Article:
Findings reflect that the media, in this case, radio, far more than any other public entity, is subject to public scrutiny and has a moral obligation to practice with public interest at heart. Both news and social media played crucial roles in the escalation of the crisis that ignited a range of public issues. While social media narratives were abusive, condemning and life-threatening, news stories focused on legality, ethics and privacy.

Practical implications

The prank broadcast invited news and social media attention and raised public concern over the ethics of Australian radio entertainment. Crises, whilst often damaging, contribute to the rethinking and rejuvenation of organisational and professional values and practices.

Originality/value

This project is significant in that it is the first to use a radio talk show as a case to engage with issue and crisis management literature and interrogate radio practice in Australia. Further, the project identifies this crisis as media-made and develops an innovative crisis lifecycle model.

Details

Journal of Communication Management, vol. 20 no. 1
Type: Research Article
ISSN: 1363-254X

Keywords

To view the access options for this content please click here
Article

Derina Holtzhausen

The purpose of this paper is to consider the threats and potential of Big Data for strategic communication. It explains the concepts of datafication and Big Data and…

Abstract

Purpose

The purpose of this paper is to consider the threats and potential of Big Data for strategic communication. It explains the concepts of datafication and Big Data and establishes the social and cultural context of Big Data from the way those constructing algorithms superimpose their value systems and cultural references onto the data. It links Big Data and strategic communication through the segmentation devices and strategies both use and propose discourse analysis as a valid method for the critique of Big Data. The importance of strategic communication for the public sphere suggests that Big Data can pose a serious threat to public discourse.

Design/methodology/approach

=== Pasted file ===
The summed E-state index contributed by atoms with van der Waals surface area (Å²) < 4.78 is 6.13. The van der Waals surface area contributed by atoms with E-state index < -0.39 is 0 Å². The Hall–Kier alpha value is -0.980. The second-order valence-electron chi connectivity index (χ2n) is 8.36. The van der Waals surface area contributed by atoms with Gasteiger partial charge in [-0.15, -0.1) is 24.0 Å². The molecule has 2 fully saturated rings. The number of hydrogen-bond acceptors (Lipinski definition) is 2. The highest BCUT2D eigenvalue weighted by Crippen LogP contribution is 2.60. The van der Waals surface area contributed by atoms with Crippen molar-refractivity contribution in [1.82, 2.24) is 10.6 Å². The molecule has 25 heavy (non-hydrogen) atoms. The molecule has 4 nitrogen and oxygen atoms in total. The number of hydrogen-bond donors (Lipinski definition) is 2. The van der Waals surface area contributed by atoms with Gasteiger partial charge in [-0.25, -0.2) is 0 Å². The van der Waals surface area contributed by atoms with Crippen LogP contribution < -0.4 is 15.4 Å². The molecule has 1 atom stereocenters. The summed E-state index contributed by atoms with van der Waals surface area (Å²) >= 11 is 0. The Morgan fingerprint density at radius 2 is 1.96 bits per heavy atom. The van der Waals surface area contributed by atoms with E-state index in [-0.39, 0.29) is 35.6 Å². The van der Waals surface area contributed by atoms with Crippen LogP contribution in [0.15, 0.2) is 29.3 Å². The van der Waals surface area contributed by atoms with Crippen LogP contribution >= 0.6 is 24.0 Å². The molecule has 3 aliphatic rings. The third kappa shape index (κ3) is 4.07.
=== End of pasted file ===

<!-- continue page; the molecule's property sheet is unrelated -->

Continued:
This is a conceptual and theoretical paper that first explains and interprets various new terms and concepts and then uses established theoretical approaches to analyze these phenomena.

Findings

The use of Big Data for the micro-segmentation of audiences establishes its relationship with strategic communication. Big Data analyses and algorithms are not neutral. Treating algorithms as language and communication allow them to be subjected to discourse analysis to expose underlying power relations for resistance strategies to emerge. Strategic communicators should guard the public sphere and take an activist stance against the potential harm of Big Data. That requires a seat at the institutional technology table and speaking out against discriminatory practices. However, Big Data can also greatly benefit society and improve discourse in the public sphere.

Research limitations/implications

There is not yet empirical data available on the impact of datafication on communication practice, which might be a problem well into the future. It also might be hard to do empirical research on its impact on practice and the public sphere. The heuristic value of this piece is that it laid down the theoretical foundations of the phenomena to be studied, which can in future be used for ethnographic research or qualitative studies. It might eventually be possible to follow personalized messages generated through datafication to study if they actually lead to behavior change in specific audience members.

Practical/implications